Recently, we shared two tips on some automated functions within Zendesk. We described how to use automations to send notifications to your support team when a ticket needs a reply; and last week, we wrote about how you can use Zendesk triggers to send out auto-responses to some of your more frequent questions. In both of those cases, automatic actions are taken when certain conditions are met—e.g., a ticket needs a reply or you just received a frequently asked question—but you want to have a clear understanding of when you should use an automation and when you should use a trigger.
The differences between automations and triggers highlight two different aspects of your support workflow: time and action.
Automations within Zendesk are specifically time-based. You use them when you want an action to automatically happen according to a timeframe you’ve set up in your workflow. As the example from our previous tip shows, your support workflow should have some time requirements—whether they are specific goals of when you’ll respond to a request or more general expectations about the time a ticket needs to remain solved before you can officially close it.
One way to think about when and how to set up an automation is to write out your support workflow and indicate if you have any time requirements associated with any of the steps. Say you want to send out a reminder email to your customer if you’ve been waiting for information from them for over three days. Perfect time for an automation. Rather than having to remember to send that reminder out—or manually go through your tickets—the automation can automatically keep you on schedule.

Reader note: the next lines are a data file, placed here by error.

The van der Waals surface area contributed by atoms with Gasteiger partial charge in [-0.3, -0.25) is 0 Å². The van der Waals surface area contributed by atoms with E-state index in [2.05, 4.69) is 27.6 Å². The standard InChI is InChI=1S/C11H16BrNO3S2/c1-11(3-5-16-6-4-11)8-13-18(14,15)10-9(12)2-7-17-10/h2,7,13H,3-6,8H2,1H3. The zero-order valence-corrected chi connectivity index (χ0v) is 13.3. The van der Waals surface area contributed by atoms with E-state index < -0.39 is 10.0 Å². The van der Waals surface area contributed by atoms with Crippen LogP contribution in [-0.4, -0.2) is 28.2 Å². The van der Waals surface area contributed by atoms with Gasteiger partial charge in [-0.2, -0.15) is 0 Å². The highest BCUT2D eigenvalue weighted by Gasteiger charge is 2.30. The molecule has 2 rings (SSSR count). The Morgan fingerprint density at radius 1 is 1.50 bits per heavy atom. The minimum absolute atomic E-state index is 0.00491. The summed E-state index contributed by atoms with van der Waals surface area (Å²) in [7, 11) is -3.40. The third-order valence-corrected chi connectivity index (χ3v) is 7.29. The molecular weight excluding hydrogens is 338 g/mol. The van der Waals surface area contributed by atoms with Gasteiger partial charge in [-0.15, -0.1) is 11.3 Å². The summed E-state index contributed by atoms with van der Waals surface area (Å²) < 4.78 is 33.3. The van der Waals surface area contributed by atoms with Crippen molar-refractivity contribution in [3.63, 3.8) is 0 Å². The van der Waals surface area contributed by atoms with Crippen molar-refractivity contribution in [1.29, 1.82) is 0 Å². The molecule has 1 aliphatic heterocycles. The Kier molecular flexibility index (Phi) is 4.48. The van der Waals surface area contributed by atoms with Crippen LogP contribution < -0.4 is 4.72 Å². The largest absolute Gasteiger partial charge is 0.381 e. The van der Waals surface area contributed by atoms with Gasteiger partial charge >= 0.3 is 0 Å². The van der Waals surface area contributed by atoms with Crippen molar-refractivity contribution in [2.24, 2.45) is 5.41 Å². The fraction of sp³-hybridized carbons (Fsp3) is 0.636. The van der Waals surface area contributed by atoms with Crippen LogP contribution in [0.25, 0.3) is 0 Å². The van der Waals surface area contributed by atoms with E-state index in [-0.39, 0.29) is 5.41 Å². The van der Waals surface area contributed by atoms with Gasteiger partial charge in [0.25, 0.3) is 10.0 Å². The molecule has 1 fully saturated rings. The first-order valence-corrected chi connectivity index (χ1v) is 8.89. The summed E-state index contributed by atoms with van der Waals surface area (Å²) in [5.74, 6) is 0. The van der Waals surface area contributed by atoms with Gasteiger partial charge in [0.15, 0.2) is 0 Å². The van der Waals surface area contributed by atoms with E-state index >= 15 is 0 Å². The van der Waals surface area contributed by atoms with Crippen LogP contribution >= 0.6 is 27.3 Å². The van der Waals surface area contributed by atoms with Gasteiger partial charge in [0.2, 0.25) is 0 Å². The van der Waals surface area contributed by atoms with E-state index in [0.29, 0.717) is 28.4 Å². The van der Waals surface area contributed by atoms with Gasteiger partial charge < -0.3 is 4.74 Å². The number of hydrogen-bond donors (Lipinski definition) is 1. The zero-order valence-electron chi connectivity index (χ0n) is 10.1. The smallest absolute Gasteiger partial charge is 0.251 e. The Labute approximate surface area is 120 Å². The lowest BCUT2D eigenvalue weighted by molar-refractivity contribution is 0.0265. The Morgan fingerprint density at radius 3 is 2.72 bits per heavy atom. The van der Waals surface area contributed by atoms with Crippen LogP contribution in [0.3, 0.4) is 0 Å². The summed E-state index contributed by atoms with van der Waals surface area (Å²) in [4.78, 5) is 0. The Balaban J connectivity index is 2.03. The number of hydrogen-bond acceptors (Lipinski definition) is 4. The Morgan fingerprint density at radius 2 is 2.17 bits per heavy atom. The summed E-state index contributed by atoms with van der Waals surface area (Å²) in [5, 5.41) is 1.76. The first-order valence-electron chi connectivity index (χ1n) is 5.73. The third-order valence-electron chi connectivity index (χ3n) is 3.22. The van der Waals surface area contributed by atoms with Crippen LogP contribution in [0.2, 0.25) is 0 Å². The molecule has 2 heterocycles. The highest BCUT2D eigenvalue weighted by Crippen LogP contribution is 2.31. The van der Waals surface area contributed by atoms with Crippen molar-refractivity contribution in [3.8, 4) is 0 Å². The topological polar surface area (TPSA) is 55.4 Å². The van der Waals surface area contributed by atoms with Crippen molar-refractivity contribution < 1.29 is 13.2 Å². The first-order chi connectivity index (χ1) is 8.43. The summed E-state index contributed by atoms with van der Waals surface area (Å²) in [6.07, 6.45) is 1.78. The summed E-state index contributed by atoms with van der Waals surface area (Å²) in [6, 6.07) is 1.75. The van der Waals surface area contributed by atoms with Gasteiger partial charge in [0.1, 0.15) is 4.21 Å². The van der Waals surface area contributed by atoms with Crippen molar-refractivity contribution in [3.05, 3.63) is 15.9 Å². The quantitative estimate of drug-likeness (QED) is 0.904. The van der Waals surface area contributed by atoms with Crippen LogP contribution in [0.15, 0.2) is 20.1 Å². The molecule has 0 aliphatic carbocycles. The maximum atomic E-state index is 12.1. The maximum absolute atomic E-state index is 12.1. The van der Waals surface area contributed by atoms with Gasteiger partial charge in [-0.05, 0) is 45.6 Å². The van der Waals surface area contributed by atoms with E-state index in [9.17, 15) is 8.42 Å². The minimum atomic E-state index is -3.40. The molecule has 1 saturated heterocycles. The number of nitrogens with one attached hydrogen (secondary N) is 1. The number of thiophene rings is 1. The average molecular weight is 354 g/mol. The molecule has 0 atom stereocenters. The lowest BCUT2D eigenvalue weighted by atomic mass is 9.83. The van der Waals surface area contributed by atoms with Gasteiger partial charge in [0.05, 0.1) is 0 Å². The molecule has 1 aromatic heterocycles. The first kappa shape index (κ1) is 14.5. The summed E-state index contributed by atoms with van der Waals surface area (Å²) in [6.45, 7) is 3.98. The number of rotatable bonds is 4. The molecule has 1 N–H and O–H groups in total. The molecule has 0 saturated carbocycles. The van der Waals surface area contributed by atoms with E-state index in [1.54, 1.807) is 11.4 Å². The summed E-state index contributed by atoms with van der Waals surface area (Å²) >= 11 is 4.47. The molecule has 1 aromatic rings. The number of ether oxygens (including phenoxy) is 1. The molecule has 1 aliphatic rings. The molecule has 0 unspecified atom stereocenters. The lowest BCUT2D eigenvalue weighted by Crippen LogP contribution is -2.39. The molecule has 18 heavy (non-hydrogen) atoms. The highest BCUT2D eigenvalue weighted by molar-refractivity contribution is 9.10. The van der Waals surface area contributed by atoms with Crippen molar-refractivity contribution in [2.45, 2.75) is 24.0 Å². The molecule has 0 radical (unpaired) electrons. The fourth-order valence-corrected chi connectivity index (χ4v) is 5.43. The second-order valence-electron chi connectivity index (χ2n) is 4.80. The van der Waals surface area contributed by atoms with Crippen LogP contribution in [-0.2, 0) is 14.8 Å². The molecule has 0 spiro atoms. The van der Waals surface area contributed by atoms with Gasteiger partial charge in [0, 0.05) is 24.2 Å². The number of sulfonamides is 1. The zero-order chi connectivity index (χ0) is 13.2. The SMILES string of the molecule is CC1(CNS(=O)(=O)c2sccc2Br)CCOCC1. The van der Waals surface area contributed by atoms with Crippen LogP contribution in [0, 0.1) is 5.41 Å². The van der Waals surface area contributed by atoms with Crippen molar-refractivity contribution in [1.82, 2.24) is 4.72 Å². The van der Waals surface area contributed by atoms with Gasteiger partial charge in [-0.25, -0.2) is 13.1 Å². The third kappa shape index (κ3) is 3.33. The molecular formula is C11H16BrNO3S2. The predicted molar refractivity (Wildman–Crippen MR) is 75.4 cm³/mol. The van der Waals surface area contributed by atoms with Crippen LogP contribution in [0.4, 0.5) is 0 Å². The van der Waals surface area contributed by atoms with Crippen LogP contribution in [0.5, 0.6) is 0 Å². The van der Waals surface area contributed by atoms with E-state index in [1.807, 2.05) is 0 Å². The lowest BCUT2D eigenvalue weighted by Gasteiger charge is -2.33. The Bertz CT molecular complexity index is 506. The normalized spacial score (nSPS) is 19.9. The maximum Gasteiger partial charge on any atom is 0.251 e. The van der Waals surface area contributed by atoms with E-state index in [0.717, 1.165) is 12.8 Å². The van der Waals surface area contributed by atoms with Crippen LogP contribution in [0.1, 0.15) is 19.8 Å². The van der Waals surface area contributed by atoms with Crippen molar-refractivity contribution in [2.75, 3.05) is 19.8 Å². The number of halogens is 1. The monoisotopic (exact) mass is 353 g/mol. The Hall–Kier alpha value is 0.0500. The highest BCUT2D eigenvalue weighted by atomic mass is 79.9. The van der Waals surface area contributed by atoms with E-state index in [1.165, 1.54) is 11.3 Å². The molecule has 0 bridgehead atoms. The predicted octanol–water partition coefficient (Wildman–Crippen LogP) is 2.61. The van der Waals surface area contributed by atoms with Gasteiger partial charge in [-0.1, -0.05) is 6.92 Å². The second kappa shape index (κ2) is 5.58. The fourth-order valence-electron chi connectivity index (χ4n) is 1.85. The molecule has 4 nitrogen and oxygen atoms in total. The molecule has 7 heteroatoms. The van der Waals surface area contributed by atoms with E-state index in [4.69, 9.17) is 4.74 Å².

Zendesk comes set up with a few automations when you create an account—go to the Automations page under the Manage tab—but we encourage you to think through your support workflow as a time-based sequence and add more.
Triggers within Zendesk fire when other specific actions have taken place. Triggers are run through every time a ticket state is changed, and literally triggered if the changes match the conditions defined in the trigger. You use them when you want certain actions to take place only when some other actions have taken place. As our previous tip mentions, you want to send out a particular answer to a question when that question comes in. If another type of question comes in, you want another set of actions to take place. So every time a ticket is touched, changes attributes or have a comment added, the system checks if any of the trigger conditions match the change and fires them off.
To set up your triggers, take that same support workflow that you created for automations and map out how those steps connect. At all those connection points think about whether you can automate the process. You might not be able to automate the research it takes to troubleshoot a ticket for instance, but you can automate the ticket’s escalation. When the agent assigns the ticket to another Group, for instance, you can create a trigger that fires off an email to the members of that group or even sends out an SMS message to them.
Zendesk also comes set up with a few trigger—go to the Triggers and Mail Notifications page under the Manage tab—but again we encourage you to customize them to fit your workflow.
Viewing your support workflow as a time-based sequence as well as a sequence of actions dependent on one another can help you streamline your process; using Zendesk Automations and Triggers can then help keep you on top of that process and optimize your workflow.